NoCrop, no more. After writing about the iPhone app NoCrop last week that let you post rectangular photos on Instagram, I have uninstalled it in favor of Squaready and InstaSize. Like NoCrop, these two apps are free and let you post an entire rectangular photo to Instagram. Unlike NoCrop, these two apps don't repeatedly hit you over the head with obtrusive ads. Instead, Squaready and InstaSize satisfy themselves with simple banner ads at the bottom of the screen.
First up: Squaready. The app lays out a simple, three-step process, but first I would recommend muting the app's strange and loud sound effects by tapping the speaker button at the top of the screen. After silencing the app, tap the folder button to load a photo. (You can't snap a shot with the app; the camera icon button takes you to a Squaready Instagram feed.)
After loading a photo, zoom and drag the photo on the workspace to reposition it. Tap the running-man icon to toggle between coarse and fine adjustment settings. (Coarse lets you zoom and drag more quickly, while the fine setting slows things down so you can make, well, finer corrections.) The seven edit buttons below the photo let you adjust the color of the background, center and position the image, and rotate and flip the image.
When you have your image the way you want it, tap the share button in the upper-right corner. From here, you can save the photo to your Camera Roll or open the photo in Instagram (in one of three resolutions) or other apps that can open images. From your iPhone's main settings Squaready lets you turn off the option that prefills your Instagram caption with #squaready.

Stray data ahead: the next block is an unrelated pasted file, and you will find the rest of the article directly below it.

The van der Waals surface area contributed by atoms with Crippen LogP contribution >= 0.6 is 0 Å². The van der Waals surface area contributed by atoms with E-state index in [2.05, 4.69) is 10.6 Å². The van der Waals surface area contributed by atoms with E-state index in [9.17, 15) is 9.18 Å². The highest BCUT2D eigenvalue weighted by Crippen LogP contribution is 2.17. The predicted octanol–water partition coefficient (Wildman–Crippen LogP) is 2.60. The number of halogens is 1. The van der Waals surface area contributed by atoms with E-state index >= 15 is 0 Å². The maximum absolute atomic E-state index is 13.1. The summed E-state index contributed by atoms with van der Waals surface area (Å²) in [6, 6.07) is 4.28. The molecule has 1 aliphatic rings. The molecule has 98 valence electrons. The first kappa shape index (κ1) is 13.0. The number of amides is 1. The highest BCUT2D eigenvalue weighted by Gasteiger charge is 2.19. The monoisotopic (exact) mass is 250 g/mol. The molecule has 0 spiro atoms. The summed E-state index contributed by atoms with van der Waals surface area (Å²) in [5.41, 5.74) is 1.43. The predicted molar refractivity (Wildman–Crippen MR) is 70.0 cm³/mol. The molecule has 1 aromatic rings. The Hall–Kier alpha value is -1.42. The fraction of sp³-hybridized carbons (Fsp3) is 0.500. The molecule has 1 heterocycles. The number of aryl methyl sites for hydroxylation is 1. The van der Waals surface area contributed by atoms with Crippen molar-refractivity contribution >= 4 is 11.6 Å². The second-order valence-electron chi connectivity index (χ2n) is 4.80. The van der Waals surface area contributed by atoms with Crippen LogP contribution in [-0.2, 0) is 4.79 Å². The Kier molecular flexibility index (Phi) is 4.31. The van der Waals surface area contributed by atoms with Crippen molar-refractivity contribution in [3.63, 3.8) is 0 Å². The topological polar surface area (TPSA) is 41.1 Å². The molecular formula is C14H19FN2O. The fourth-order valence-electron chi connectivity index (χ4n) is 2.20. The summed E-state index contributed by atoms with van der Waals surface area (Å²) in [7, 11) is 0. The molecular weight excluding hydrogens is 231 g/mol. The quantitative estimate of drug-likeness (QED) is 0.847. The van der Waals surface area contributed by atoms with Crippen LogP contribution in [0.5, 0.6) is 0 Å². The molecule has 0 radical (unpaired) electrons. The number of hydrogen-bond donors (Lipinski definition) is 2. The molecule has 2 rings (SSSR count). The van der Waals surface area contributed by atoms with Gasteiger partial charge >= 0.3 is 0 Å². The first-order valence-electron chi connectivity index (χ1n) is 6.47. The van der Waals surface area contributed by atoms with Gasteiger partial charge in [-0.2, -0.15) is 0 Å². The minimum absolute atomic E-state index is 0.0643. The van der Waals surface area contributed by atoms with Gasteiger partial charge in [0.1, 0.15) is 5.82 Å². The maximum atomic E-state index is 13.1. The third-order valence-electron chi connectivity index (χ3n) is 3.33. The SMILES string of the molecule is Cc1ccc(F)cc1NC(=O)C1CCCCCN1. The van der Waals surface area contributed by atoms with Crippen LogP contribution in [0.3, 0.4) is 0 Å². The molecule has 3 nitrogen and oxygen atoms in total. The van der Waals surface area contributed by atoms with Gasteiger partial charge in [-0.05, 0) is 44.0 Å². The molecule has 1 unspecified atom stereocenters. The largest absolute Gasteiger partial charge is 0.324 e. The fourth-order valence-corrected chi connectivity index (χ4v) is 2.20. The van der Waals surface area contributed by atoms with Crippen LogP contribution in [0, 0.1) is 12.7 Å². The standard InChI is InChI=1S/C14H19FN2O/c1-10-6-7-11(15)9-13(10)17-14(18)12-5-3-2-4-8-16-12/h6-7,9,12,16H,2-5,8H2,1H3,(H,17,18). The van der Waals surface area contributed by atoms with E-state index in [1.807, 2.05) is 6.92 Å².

Next up: InstaSize. The app lets you load or snap a photo -- or two. After choosing your first photo, you can then tap the button in the lower-left corner to choose a two-picture, side-by-side layout. Tap the button again to position two photos with one on top of the other. Finally, tap the button a third time to return to the original, single-photo layout. There are no other editing tools at your disposal with InstaSize, save the toggle switch in the lower-right corner that lets you select a white or black background.
When your composition is just right, tap the InstaSize button, watch a quick ad, and then open the image in Instagram or another app that supports such things. Lastly, tap the settings button on the app's home screen to delete the #InstaSize hash tag that autofills your Instagram caption.